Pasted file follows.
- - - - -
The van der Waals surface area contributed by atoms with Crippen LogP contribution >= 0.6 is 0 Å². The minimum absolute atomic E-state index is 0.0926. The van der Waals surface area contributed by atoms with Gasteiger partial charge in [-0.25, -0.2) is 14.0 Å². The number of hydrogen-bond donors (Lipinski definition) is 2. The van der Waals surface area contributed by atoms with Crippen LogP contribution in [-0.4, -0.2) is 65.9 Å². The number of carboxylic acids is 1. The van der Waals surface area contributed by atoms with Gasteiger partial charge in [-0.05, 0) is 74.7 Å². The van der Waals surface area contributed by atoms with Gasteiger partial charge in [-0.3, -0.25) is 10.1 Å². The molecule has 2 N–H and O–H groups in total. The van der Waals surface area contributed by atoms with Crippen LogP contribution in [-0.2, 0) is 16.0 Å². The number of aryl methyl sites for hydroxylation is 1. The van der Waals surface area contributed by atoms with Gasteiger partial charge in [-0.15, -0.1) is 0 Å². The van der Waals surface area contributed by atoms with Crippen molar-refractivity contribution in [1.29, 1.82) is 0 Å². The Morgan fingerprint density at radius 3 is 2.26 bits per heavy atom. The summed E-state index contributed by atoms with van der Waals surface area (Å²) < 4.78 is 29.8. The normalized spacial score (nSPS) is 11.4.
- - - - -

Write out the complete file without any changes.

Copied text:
The van der Waals surface area contributed by atoms with Crippen LogP contribution >= 0.6 is 0 Å². The minimum absolute atomic E-state index is 0.0926. The van der Waals surface area contributed by atoms with Gasteiger partial charge in [-0.25, -0.2) is 14.0 Å². The number of hydrogen-bond donors (Lipinski definition) is 2. The van der Waals surface area contributed by atoms with Crippen LogP contribution in [-0.4, -0.2) is 65.9 Å². The number of carboxylic acids is 1. The van der Waals surface area contributed by atoms with Gasteiger partial charge in [-0.05, 0) is 74.7 Å². The van der Waals surface area contributed by atoms with Gasteiger partial charge in [-0.3, -0.25) is 10.1 Å². The molecule has 2 N–H and O–H groups in total. The van der Waals surface area contributed by atoms with Crippen LogP contribution in [-0.2, 0) is 16.0 Å². The number of aryl methyl sites for hydroxylation is 1. The van der Waals surface area contributed by atoms with Gasteiger partial charge in [-0.15, -0.1) is 0 Å². The van der Waals surface area contributed by atoms with Crippen molar-refractivity contribution in [1.29, 1.82) is 0 Å². The Morgan fingerprint density at radius 3 is 2.26 bits per heavy atom. The summed E-state index contributed by atoms with van der Waals surface area (Å²) < 4.78 is 29.8. The normalized spacial score (nSPS) is 11.4.